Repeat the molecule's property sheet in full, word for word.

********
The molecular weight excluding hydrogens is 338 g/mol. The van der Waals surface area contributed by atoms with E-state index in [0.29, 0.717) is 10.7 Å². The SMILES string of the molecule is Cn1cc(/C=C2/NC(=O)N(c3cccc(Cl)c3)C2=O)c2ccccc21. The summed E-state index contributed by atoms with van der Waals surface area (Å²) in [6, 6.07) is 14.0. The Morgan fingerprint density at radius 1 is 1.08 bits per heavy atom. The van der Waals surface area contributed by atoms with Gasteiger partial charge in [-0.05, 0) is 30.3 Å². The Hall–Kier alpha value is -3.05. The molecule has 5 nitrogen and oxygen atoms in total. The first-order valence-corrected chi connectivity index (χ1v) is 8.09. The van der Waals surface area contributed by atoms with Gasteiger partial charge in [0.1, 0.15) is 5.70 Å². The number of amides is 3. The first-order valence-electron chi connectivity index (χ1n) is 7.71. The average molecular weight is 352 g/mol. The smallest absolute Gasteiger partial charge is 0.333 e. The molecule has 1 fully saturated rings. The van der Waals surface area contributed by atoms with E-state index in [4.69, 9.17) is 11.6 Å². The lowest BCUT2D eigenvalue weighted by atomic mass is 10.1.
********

The molecular weight excluding hydrogens is 338 g/mol. The van der Waals surface area contributed by atoms with E-state index in [0.29, 0.717) is 10.7 Å². The SMILES string of the molecule is Cn1cc(/C=C2/NC(=O)N(c3cccc(Cl)c3)C2=O)c2ccccc21. The summed E-state index contributed by atoms with van der Waals surface area (Å²) in [6, 6.07) is 14.0. The Morgan fingerprint density at radius 1 is 1.08 bits per heavy atom. The van der Waals surface area contributed by atoms with Gasteiger partial charge in [-0.05, 0) is 30.3 Å². The Hall–Kier alpha value is -3.05. The molecule has 5 nitrogen and oxygen atoms in total. The first-order valence-corrected chi connectivity index (χ1v) is 8.09. The van der Waals surface area contributed by atoms with Gasteiger partial charge in [0.1, 0.15) is 5.70 Å². The number of amides is 3. The first-order valence-electron chi connectivity index (χ1n) is 7.71. The average molecular weight is 352 g/mol. The smallest absolute Gasteiger partial charge is 0.333 e. The molecule has 1 fully saturated rings. The van der Waals surface area contributed by atoms with E-state index in [4.69, 9.17) is 11.6 Å². The lowest BCUT2D eigenvalue weighted by atomic mass is 10.1.